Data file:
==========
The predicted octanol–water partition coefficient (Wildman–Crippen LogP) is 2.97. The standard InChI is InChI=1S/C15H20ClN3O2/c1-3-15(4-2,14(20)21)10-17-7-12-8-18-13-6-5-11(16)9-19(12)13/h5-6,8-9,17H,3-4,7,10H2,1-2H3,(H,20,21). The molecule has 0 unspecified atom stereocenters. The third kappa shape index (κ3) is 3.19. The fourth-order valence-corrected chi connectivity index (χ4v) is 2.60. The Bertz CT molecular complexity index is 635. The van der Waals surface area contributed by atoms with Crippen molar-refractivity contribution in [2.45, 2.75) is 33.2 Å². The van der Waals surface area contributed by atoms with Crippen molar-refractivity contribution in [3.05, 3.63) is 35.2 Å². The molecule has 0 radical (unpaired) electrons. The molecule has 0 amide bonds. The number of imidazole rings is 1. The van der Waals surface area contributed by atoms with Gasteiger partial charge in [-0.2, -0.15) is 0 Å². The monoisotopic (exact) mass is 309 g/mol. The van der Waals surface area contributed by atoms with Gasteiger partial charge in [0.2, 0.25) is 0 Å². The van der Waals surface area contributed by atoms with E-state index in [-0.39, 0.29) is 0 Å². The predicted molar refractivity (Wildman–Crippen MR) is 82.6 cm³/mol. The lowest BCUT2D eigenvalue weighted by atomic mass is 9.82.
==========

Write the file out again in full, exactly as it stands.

The predicted octanol–water partition coefficient (Wildman–Crippen LogP) is 2.97. The standard InChI is InChI=1S/C15H20ClN3O2/c1-3-15(4-2,14(20)21)10-17-7-12-8-18-13-6-5-11(16)9-19(12)13/h5-6,8-9,17H,3-4,7,10H2,1-2H3,(H,20,21). The molecule has 0 unspecified atom stereocenters. The third kappa shape index (κ3) is 3.19. The fourth-order valence-corrected chi connectivity index (χ4v) is 2.60. The Bertz CT molecular complexity index is 635. The van der Waals surface area contributed by atoms with Crippen molar-refractivity contribution in [2.45, 2.75) is 33.2 Å². The van der Waals surface area contributed by atoms with Crippen molar-refractivity contribution in [3.05, 3.63) is 35.2 Å². The molecule has 0 radical (unpaired) electrons. The molecule has 0 amide bonds. The number of imidazole rings is 1. The van der Waals surface area contributed by atoms with Gasteiger partial charge in [-0.2, -0.15) is 0 Å². The monoisotopic (exact) mass is 309 g/mol. The van der Waals surface area contributed by atoms with Gasteiger partial charge in [0.2, 0.25) is 0 Å². The van der Waals surface area contributed by atoms with E-state index in [-0.39, 0.29) is 0 Å². The predicted molar refractivity (Wildman–Crippen MR) is 82.6 cm³/mol. The lowest BCUT2D eigenvalue weighted by atomic mass is 9.82.